No on Bush
5. He’s not smart enough to be president.
There is no denying that George W. Bush took a slack-off approach to his own education. His lack of discipline and apparent disdain for the rigors of reflection and examination seemed as obvious back then with his C-average college years as they do today.
Plenty of fun has been had with Bush’s capacity to misspeak (“They misunderestimated me”). When he goes off the cuff, his language is filled with malapropisms, a lack of clarity, and goofs. But the real danger isn’t the butchered rhetoric. It’s that Bush thinks simply, without ambiguity, and seems to perceive everything as black and white, good or evil. Do we really want a president who can’t (or won’t) fully grasp the complex choices facing the country?
Let’s put it another way: Would you choose someone with Bush’s intelligence to be principal at your child’s high school, chief executive officer of your company? We wouldn’t either.
6. He likes government secrets and has thrashed civil liberties.
The U.S. News & World Report published a scathing investigative report last year that documented how the Bush administration had quietly dropped a “shroud of secrecy” across many critical operations of the federal government. A brand-new report by Democratic Congressman Henry Waxman also details an “unprecedented assault” on the principles of open government. Examples abound about how the Bush administration—through the USA Patriot Act and the Homeland Security Act—has used the post-9/11 era to put large amounts of information (such as data on the quality of drinking-water supplies in neighborhoods) out of the reach of regular citizens.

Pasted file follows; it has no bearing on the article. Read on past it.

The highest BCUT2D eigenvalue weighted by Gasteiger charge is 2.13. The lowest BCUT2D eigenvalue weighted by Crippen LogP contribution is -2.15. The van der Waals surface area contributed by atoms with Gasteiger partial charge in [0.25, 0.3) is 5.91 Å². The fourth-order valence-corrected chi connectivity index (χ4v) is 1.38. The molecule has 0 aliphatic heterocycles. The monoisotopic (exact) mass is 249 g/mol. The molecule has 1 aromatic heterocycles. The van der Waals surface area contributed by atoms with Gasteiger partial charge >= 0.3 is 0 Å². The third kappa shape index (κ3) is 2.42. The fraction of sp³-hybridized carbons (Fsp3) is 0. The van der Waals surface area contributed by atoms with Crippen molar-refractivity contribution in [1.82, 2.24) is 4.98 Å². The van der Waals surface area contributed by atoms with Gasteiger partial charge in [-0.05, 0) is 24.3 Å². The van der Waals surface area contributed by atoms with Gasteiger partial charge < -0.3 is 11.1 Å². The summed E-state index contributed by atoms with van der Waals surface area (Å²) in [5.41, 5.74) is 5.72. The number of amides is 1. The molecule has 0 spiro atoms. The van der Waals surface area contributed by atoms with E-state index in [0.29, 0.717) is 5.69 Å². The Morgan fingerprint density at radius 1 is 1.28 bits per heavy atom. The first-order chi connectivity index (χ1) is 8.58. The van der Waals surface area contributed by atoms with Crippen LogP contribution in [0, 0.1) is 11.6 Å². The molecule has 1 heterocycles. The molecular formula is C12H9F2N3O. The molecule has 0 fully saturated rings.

This comes in tandem with a frightening chilling of free speech, as with Attorney General John Ashcroft’s statement to antiwar protesters: “Your tactics only aid terrorists.”
Certainly, Americans desire increased security since 9/11. But democracy dies when free speech is burdened and when the government keeps too many secrets.
7. He has hindered scientific and medical progress.
Government interference into scientific research has soared off the charts under the administration of George W. Bush. In fact, 4,000 scientists (including 48 Nobel laureates and 127 members of the National Academy of Sciences) issued a statement opposing the Bush administration’s use and abuse of science since 2000. The unprecedented collection of scientists claims the Bush administration has wrongfully and repeatedly politicized what are clearly unbiased scientific findings, by suppressing and distorting findings on issues like global warming, stem-cell research and mercury pollution.
Americans need to be able to look to the future with the hope that new scientific discoveries may help us solve problems in ways now unimaginable. The future can’t afford four more years of an American president who undercuts the scientists.
8. His judicial appointments are too extreme.
9. He surrounds himself with ideologues.
10. He favors the ultra-rich.